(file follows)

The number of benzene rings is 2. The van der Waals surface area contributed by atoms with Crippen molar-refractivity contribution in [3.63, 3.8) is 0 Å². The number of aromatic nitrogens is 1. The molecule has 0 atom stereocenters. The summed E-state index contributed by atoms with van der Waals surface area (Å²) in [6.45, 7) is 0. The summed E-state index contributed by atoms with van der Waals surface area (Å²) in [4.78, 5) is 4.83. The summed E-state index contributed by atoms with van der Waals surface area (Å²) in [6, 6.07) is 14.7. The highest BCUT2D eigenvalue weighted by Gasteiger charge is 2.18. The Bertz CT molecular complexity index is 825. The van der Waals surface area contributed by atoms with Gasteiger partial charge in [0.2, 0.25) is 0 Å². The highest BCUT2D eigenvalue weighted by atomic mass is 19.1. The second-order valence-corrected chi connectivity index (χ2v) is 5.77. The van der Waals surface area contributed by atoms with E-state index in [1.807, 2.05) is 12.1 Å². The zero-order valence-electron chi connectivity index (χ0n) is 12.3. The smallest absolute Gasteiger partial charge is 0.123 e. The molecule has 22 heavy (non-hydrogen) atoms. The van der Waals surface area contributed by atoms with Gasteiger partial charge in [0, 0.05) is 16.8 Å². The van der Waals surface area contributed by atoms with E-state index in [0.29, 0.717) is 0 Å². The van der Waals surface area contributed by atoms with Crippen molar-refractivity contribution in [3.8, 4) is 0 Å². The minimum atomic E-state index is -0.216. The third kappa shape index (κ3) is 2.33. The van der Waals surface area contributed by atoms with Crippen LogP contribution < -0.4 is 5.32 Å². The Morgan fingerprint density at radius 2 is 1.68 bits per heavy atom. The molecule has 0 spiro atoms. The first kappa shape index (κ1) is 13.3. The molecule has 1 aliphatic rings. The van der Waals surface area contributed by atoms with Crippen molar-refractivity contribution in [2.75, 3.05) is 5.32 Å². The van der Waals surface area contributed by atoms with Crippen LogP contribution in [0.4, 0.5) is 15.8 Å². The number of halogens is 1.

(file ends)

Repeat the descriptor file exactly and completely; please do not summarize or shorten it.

The number of benzene rings is 2. The van der Waals surface area contributed by atoms with Crippen molar-refractivity contribution in [3.63, 3.8) is 0 Å². The number of aromatic nitrogens is 1. The molecule has 0 atom stereocenters. The summed E-state index contributed by atoms with van der Waals surface area (Å²) in [6.45, 7) is 0. The summed E-state index contributed by atoms with van der Waals surface area (Å²) in [4.78, 5) is 4.83. The summed E-state index contributed by atoms with van der Waals surface area (Å²) in [6, 6.07) is 14.7. The highest BCUT2D eigenvalue weighted by Gasteiger charge is 2.18. The Bertz CT molecular complexity index is 825. The van der Waals surface area contributed by atoms with Gasteiger partial charge in [0.2, 0.25) is 0 Å². The highest BCUT2D eigenvalue weighted by atomic mass is 19.1. The second-order valence-corrected chi connectivity index (χ2v) is 5.77. The van der Waals surface area contributed by atoms with E-state index in [1.807, 2.05) is 12.1 Å². The zero-order valence-electron chi connectivity index (χ0n) is 12.3. The smallest absolute Gasteiger partial charge is 0.123 e. The molecule has 22 heavy (non-hydrogen) atoms. The van der Waals surface area contributed by atoms with Gasteiger partial charge in [0, 0.05) is 16.8 Å². The van der Waals surface area contributed by atoms with E-state index in [0.29, 0.717) is 0 Å². The van der Waals surface area contributed by atoms with Crippen molar-refractivity contribution in [3.8, 4) is 0 Å². The minimum atomic E-state index is -0.216. The third kappa shape index (κ3) is 2.33. The van der Waals surface area contributed by atoms with Crippen LogP contribution < -0.4 is 5.32 Å². The Morgan fingerprint density at radius 2 is 1.68 bits per heavy atom. The molecule has 0 spiro atoms. The first kappa shape index (κ1) is 13.3. The molecule has 1 aliphatic rings. The van der Waals surface area contributed by atoms with Crippen molar-refractivity contribution in [2.75, 3.05) is 5.32 Å². The van der Waals surface area contributed by atoms with Crippen LogP contribution in [0.4, 0.5) is 15.8 Å². The number of halogens is 1.